Vanguard, the fund provider behind the market’s biggest emerging markets ETF—VWO—said it plans to launch an international aggregate bond fund by the end of the second quarter, and with a cheaper fee than originally expected.
In an amendment to a filing the company first submitted to regulators in 2011, Vanguard said its planned Vanguard Total International Bond Index Fund would be linked to the Barclays Global Aggregate ex-USD Float Adjusted RIC Capped Index (hedged). The fund will tap into a universe of 7,000 high-quality corporate and government bonds from 52 countries.
What’s more, the latest ETF—which, like all Vanguard ETFs, will be a share class of a broader mutual fund—will have a 0.20 percent expense ratio, less than the 0.30 percent the company originally projected. Vanguard also said it has eliminated a planned 0.25 percent purchase fee on the fund.
International bond funds are growing in popularity with investors, who increasingly look to the segment for income-generating diversification that is also known to help mitigate overall portfolio volatility.
“International bonds can serve as an important diversifier, especially for U.S. investors who currently have modest exposure to the asset class,” Vanguard CEO Bill McNabb said in a press release, noting that a strategic allocation to hedged international bonds can help moderate risk in a portfolio.
The index underlying the strategy caps single-issuer exposure at 20 percent in order to meet regulated investment company (RIC) tax diversification requirements, the company said in a release.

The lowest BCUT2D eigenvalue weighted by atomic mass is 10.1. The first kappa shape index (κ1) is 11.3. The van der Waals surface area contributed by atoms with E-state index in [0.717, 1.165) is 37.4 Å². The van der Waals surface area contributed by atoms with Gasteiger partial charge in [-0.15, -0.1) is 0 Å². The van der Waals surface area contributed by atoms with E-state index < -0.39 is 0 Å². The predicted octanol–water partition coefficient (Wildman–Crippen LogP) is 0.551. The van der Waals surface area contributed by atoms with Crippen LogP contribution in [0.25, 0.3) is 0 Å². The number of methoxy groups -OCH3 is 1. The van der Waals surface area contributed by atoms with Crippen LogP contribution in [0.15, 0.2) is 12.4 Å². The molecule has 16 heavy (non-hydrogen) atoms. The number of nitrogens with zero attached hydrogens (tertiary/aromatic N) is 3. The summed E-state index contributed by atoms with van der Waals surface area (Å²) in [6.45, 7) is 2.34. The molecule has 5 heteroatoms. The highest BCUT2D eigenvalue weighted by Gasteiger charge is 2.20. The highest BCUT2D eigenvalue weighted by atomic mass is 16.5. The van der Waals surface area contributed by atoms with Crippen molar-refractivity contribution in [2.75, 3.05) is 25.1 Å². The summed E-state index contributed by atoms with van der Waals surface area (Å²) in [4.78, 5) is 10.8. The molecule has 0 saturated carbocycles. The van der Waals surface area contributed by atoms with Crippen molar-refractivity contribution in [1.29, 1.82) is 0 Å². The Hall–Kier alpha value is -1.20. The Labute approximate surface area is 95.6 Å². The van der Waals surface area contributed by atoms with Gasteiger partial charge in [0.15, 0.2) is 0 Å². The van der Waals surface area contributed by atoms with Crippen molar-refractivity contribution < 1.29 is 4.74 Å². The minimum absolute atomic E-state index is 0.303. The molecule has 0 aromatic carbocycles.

By hedging currency exposure, Vanguard said the fund’s returns should more closely correlate with the underlying performance of international bonds without currency distortions.
Japan, France, Germany and the United Kingdom represented the biggest country allocations as of Dec. 31, 2012.
The investment-grade international bond portfolio will be available in a mutual fund wrapper in the “Investor,” “Admiral” and “Institutional” share classes for 0.23 percent, 0.20 percent and 0.12 percent, respectively. That would make the “Institutional” share class the only category cheaper than the ETF.
All of these planned fees have been lowered from earlier projections of 0.40 percent, 0.30 percent and 0.25 percent, respectively.
The new strategy will also be added to Vanguard’s fund of funds, including target retirement funds, LifeStrategy funds and managed payout funds, the company said.
Smart beta isn’t smarter than cap weighting, but it is different, and that’s great for investors.
Trial by fire is one way to discover why ETF transparency matters.
Most people now realize leveraged ETFs can hurt you, but how, then, to use them?
What would a shift out of a mutual fund and into an ETF look like up close?